6) The Skin I Live In
With his usual tastes for ambiguous kinkiness and the blurring lines dividing sexual identity, Spanish legend Pedro Almodovar pushes his themes to their absolute breaking point, and the result is shockingly spellbinding. In telling the story of a mad plastic surgeon (a superbly creepy Antonio Banderas) conducting scientific and sexual experiments on a captured human subject (the beautifully mysterious Elena Anaya), Almodovar has made his Vertigo, only he goes to outrageously perverse depths that Hitchcock wouldn’t even dream of visiting. I’ve seen some crazy twist endings in my day, but this one has one of the most jaw-droppingly disturbing ones I’ve ever seen. But since Almodovar is an expert on making the twisted seem poetic, he makes this mad science shocker seem brilliantly philosophical.
7) J. Edgar
Here was one of the trickiest subject matters for a modern day film with one of the most demanding roles for an unlikely actor, and it was pulled off with expert ease so seamless, you can almost miss the grandness of it all. In exploring his usual idea of conservative values growing hip to outside ideals, director Clint Eastwood was able to see controversial FBI pioneer J. Edgar Hoover in a light that both deconstructed his flaws and humanized his ambitions. Leonardo DiCaprio is perhaps not the first actor you’d think of to portray such a pudgy bulldog of a man, but the performance is one of his most convincing chameleon jobs to date. Whats most surprising, and most endearing, about the film is how it turns out to be one of the best love stories of the year. The script, another triumph of history and heart from Milk screenwriter Dustin Lance Black, suggests that the close relationship between Hoover and his live-in confidant Clyde Tolson (an outstanding Armie Hammer) was every bit romantic as most people suspected it was. The result is astoundingly touching. Hoover’s old-age confession to Tolson about how much he always needed him is one of the most blindsided jabs to the heart I experienced at the movies in this, or any, year.
Director Gavin O’Connor likes to explore masculine archetypes through the device of old-fashioned melodrama, and with Warrior he’s crafted his most complete and exciting work yet. O’Connor’s bruising and painful tale of estranged brothers forced to do battle in a Mixed-Martial-Arts match was greatly assisted by true grit performances from Tom Hardy and Joel Edgerton as the toughie brothers and Nick Nolte as their wistful, recovering-alcoholic father. As one brother fights to atone his actions in war and the other fights to save his home from the effects of the Great Recession, O’Connor comments on today’s America in shrewd ways the Hollywood of yesteryear used to favor. What that leaves us with is a sports film with the crowd-pleasing draw of a Rocky picture, yet with deep, unrelenting wounds that makes this an East of Eden with fists.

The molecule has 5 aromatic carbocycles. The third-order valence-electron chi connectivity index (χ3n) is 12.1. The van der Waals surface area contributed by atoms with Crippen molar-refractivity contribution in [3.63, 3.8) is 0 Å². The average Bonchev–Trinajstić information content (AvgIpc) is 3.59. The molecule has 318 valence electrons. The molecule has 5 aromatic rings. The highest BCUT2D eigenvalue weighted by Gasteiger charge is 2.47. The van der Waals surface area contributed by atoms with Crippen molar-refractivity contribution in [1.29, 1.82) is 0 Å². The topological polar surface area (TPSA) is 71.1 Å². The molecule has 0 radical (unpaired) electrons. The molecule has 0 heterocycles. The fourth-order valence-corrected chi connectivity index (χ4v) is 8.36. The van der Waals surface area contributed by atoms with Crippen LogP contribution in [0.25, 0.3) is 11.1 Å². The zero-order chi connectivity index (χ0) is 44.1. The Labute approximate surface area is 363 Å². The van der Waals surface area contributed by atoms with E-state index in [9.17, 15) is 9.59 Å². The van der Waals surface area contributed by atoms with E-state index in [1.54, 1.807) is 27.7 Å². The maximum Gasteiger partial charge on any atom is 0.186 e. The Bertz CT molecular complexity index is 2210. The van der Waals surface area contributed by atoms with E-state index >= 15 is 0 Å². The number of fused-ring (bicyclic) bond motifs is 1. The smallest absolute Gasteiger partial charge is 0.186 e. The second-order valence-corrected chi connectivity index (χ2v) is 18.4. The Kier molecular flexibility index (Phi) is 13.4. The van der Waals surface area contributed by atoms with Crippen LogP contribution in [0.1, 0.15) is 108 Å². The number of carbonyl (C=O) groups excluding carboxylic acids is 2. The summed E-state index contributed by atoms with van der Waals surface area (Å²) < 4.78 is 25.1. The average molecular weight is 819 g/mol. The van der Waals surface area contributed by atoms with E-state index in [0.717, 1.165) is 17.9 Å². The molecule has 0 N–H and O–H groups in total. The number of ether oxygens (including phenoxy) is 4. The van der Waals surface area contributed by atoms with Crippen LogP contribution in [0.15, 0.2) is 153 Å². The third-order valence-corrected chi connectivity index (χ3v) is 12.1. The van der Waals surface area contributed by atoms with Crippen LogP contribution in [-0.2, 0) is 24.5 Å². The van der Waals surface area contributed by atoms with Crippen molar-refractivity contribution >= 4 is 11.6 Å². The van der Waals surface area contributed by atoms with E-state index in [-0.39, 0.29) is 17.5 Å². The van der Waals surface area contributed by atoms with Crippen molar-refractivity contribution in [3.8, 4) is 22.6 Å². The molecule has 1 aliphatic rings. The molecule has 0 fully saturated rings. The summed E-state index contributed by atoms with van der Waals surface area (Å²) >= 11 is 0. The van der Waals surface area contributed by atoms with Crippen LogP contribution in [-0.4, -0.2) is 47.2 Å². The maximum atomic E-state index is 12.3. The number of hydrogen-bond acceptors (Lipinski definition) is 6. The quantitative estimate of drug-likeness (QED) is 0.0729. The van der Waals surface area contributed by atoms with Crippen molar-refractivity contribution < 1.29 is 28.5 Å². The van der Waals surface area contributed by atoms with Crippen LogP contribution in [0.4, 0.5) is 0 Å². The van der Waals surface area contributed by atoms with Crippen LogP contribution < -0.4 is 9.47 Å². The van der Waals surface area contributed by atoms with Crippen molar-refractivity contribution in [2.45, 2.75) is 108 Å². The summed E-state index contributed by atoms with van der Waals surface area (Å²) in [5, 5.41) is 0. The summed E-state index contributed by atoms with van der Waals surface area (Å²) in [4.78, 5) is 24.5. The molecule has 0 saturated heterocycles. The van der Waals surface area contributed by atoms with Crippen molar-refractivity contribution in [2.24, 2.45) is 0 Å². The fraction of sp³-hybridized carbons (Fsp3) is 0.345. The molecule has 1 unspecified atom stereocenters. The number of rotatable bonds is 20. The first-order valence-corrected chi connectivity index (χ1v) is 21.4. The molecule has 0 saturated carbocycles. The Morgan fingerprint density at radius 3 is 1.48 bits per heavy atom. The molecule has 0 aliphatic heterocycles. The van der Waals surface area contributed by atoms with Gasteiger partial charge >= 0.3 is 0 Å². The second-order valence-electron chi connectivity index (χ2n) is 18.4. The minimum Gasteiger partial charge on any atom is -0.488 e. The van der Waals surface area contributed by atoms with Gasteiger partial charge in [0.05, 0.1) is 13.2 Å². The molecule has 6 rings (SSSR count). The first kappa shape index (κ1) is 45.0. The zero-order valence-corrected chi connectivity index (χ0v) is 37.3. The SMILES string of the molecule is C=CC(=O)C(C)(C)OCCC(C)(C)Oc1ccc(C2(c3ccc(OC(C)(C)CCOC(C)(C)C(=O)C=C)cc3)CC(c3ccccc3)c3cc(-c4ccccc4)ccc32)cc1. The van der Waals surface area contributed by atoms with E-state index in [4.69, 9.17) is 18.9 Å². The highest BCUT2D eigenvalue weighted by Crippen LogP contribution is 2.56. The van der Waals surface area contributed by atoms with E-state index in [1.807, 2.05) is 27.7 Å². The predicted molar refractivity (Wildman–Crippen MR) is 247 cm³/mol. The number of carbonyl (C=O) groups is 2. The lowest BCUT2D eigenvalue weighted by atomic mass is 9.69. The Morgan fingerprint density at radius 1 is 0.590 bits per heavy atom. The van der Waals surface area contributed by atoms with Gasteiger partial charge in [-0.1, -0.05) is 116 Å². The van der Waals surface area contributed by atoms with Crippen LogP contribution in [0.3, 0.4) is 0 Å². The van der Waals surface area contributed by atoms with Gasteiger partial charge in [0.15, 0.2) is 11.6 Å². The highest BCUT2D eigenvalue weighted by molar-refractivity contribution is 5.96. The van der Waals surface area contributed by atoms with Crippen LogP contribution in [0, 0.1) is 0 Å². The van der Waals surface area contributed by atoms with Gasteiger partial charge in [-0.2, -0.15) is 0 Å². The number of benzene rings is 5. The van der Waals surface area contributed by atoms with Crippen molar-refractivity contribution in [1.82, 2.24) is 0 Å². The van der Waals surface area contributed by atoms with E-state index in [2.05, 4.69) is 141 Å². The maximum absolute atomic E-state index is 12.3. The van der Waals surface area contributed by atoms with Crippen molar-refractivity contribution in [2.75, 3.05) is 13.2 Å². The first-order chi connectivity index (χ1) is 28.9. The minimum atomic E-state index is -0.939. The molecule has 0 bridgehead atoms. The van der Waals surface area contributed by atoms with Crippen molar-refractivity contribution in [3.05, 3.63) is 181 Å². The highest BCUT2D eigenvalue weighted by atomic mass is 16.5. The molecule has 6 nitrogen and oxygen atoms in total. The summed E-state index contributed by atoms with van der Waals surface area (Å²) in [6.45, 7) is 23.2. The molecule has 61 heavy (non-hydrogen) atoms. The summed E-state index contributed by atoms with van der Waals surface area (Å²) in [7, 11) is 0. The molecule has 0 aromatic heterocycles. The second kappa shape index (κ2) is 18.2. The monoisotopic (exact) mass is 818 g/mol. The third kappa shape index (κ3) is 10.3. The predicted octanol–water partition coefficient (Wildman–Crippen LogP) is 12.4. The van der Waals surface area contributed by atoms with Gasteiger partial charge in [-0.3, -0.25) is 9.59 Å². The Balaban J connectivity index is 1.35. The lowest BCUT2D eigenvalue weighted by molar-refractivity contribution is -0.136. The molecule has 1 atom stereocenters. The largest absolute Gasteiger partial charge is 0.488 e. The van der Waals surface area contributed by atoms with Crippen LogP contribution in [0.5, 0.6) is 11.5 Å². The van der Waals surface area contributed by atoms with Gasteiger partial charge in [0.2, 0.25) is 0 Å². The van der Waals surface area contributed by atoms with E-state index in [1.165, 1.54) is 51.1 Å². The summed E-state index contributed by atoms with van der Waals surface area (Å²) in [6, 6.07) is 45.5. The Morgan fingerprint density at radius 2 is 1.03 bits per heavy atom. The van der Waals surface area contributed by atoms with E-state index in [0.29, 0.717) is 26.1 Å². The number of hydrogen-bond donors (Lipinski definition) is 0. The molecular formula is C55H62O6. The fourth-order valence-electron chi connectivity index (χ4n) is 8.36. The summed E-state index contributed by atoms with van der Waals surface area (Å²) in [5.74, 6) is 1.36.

9) Super 8
J.J. Abrams makes no secret about the influence that Steven Spielberg has had on all of his work, and here he sets out to honor the popcorn thrills and childlike wonder of his idol’s earlier works. The result is an uncanny resemblance to the late 70s-early 80s Spielberg thrill-rides, with an exhilarating zippiness and sneaky heart that is all Abrams. Abrams exudes a giddy, autobiographical joy as he depicts a group of adolescent cinephiles who try to make their own homemade zombie flick and accidentally stumble upon a real-life monster the government is racing to keep under wraps. Abrams shows impressive control as he fuses alien wonder, monster movie horror, and jolly childhood exuberance into his Spielberg Greatest-Hits package, yet the real surprise is the way the ending reconciles adolescent pain and supernatural wonder in a way that, yes, outdoes Spielberg himself.
10) The Adventures of Tintin
Speaking of old-fashioned Spielberg, he also decided to get in touch with his old-school-self by treating us to one of his adventurous roller-coasters basked in the latest 3D, motion-capture technology. Inspired by his longtime love of the inspiration comic, Spielberg brings the candy colors and elaborate dangers of Herge’s classic comic to eye-popping life with an animated performance-capture zest thats honestly more fun to look at than anything in Avatar. Spielberg gets back in touch with his inner-Indiana Jones as his camera whooshes through irresistible cartoon landscapes with the reckless abandon of a classic B-movie. The actors tear through their animated disguises with breathless glee, the camera circles frantically and doesn’t let up for one minute, and the film’s centerpiece chase scene, a frantic race through a Bagghar town, is one of the most thrilling chase scenes I’ve ever witnessed on the big screen. Some have dismissed Tintin’s big screen outing as nothing more than a big screen comic book, but most of the time, comic books can mean more to us than pretentious Oscar bait, and there is simply no denying that the child inside me was thrilled out of his mind.
This is usually the part where I highlight the “Honorable Mentions,” exceptional films that almost made my Top 10 list. Yet looking over the films of 2011, I couldn’t help but notice that there were an abundance of films in which the key performances were better than the actual films themselves. So I’ve instead decided to pay tribute to those knockout performances that shined ever so brightly this past year. For these gifted actors reminded us that you should never underestimate the power of movie star wattage:
Michael Fassbender, X-Men: First Class
Ryan Gosling, Crazy, Stupid, Love.
Rooney Mara, The Girl with the Dragon Tattoo
Andy Serkis, Rise of the Planet of the Apes
Justin Timberlake & Mila Kunis, Friends with Benefits
Michelle Williams, My Week with Marilyn